Canadian club claims to be the only Canadian whiskey with a unique blend. Canadian Club is owned by Beam Suntory and is a blend of rye, rye malt, and barley malt, topped off with a corn based whiskey.
- Buchanan's Scotch Whiskey
Buchanan is popular in North, Central, and Latin America. It features notes of honey, spice, and fruity flavors, making it a popular choice for the wintertime.
- Knob Creek Bourbon Whiskey
Knob Creek launched in 1922, and compared to other brands, it’s brand new. Founded in Kentucky, Knob Creek Whiskey became one of the first premium small-batch whiskeys and is almost always in demand.
- Four Roses Bourbon
Four Roses was launched years ago, but was taken off the market in the 1950s then relaunched in 2002. Since then it has operated with four permanent flavors and seasonal limited time releases.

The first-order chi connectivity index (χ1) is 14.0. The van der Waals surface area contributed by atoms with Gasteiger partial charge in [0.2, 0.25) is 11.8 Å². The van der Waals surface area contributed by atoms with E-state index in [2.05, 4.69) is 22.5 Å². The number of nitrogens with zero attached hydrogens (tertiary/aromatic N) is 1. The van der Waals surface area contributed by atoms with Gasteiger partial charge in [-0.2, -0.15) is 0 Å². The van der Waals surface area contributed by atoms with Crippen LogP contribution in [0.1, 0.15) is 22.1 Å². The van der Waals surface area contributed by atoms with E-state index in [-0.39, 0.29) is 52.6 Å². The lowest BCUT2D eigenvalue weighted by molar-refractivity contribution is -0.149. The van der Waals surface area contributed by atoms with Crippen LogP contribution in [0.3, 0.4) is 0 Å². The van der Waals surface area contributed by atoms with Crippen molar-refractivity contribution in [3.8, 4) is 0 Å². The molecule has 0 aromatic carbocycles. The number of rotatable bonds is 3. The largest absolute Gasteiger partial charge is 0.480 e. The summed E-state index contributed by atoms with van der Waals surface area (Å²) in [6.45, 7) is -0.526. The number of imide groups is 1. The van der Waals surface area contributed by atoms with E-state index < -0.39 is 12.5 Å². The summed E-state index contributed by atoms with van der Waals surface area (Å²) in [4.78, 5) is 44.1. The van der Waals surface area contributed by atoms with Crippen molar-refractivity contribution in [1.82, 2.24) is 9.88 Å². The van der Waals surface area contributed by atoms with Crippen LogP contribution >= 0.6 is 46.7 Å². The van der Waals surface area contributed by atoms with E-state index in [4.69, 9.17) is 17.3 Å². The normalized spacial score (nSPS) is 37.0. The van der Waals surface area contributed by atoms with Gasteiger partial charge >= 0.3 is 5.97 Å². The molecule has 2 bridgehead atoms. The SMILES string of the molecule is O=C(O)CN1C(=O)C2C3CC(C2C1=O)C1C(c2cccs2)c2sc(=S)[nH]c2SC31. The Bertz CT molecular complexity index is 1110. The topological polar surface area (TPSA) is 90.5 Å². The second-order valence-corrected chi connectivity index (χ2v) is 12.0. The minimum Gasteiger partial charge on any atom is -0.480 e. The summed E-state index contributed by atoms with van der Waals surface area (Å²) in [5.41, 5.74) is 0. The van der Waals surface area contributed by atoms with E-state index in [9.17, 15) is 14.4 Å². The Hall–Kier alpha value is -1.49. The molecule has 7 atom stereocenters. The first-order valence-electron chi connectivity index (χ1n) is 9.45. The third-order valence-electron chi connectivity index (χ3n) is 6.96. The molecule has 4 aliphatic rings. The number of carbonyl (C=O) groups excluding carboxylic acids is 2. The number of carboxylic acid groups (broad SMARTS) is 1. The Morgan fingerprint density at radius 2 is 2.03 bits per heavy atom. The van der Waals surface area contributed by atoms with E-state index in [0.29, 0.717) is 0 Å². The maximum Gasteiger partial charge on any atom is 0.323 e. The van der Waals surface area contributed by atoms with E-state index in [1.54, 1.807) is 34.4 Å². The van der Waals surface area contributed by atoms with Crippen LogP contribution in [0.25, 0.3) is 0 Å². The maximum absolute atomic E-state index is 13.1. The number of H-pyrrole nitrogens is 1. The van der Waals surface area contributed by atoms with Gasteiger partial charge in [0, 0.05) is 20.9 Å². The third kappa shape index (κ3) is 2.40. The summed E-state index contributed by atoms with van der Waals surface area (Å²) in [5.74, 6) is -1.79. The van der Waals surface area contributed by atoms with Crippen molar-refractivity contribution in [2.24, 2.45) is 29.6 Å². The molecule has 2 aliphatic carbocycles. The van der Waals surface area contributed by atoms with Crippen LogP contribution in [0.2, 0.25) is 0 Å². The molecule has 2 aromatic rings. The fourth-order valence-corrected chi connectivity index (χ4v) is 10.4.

- The Glenlivet Scotch Whiskey
The Glenlivet is known as one of the best Scotch whiskies. It’s a long-aged spirit that has been a fan favorite for years.
- Southern Comfort
For years, Southern Comfort was noted as a lot of flavor with a side of whiskey. However, the flavor has since been diluted. Southern Comfort is fitted with hints of fruit and spice and this brand has since been made into the Christmastime fan favorite–eggnog.
- Crown Royal
Crown Royal is fit for a king, as it should be. This brand is the most popular and well known whiskey brand there is. On average, Crown Royal sells an average of $460,171,371 worth of whiskey per year.
Whisk Me Away
We could go on and on talking about the hundreds of whiskey brands out there, but we thought we’d leave the rest of the research to you. If you get in too deep, we’re here to help you with a hangover cure.
Overall, whiskey has a deeply rooted history that’s left a permanent imprint in countries around the world. From spirits to cocktails and everything in between, if you’re of the legal drinking age we’re sure there’s a whiskey out there you’ve come to love. Just don’t forget to find the best liquor storage to keep your liquor safe.